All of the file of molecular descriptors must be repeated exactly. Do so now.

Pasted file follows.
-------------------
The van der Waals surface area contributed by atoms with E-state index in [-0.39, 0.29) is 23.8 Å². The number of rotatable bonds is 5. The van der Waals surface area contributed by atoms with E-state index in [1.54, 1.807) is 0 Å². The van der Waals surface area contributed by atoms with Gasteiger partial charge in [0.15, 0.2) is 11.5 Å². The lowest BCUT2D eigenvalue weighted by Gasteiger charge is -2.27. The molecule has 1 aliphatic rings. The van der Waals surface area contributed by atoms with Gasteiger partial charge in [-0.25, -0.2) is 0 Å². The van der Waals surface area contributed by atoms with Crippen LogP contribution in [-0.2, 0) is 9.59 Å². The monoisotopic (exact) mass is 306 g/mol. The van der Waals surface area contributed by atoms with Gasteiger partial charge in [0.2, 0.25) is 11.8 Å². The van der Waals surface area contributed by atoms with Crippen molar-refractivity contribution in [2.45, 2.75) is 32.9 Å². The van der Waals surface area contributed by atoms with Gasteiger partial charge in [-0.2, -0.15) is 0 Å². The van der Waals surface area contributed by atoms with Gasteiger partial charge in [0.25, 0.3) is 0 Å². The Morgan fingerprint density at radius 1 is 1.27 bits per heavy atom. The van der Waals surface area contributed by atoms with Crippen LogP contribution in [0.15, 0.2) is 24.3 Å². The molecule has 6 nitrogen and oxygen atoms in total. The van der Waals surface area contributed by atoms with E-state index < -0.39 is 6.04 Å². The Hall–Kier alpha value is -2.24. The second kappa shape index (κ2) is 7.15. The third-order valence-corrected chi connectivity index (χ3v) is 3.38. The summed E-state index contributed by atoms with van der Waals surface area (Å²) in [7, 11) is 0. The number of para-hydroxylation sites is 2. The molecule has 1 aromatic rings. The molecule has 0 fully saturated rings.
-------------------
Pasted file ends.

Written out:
The van der Waals surface area contributed by atoms with E-state index in [-0.39, 0.29) is 23.8 Å². The number of rotatable bonds is 5. The van der Waals surface area contributed by atoms with E-state index in [1.54, 1.807) is 0 Å². The van der Waals surface area contributed by atoms with Gasteiger partial charge in [0.15, 0.2) is 11.5 Å². The lowest BCUT2D eigenvalue weighted by Gasteiger charge is -2.27. The molecule has 1 aliphatic rings. The van der Waals surface area contributed by atoms with Gasteiger partial charge in [-0.25, -0.2) is 0 Å². The van der Waals surface area contributed by atoms with Crippen LogP contribution in [-0.2, 0) is 9.59 Å². The monoisotopic (exact) mass is 306 g/mol. The van der Waals surface area contributed by atoms with Gasteiger partial charge in [0.2, 0.25) is 11.8 Å². The van der Waals surface area contributed by atoms with Crippen molar-refractivity contribution in [2.45, 2.75) is 32.9 Å². The van der Waals surface area contributed by atoms with Gasteiger partial charge in [-0.2, -0.15) is 0 Å². The van der Waals surface area contributed by atoms with Gasteiger partial charge in [0.25, 0.3) is 0 Å². The Morgan fingerprint density at radius 1 is 1.27 bits per heavy atom. The van der Waals surface area contributed by atoms with Crippen LogP contribution in [0.15, 0.2) is 24.3 Å². The molecule has 6 nitrogen and oxygen atoms in total. The van der Waals surface area contributed by atoms with E-state index < -0.39 is 6.04 Å². The Hall–Kier alpha value is -2.24. The second kappa shape index (κ2) is 7.15. The third-order valence-corrected chi connectivity index (χ3v) is 3.38. The summed E-state index contributed by atoms with van der Waals surface area (Å²) in [7, 11) is 0. The number of para-hydroxylation sites is 2. The molecule has 1 aromatic rings. The molecule has 0 fully saturated rings.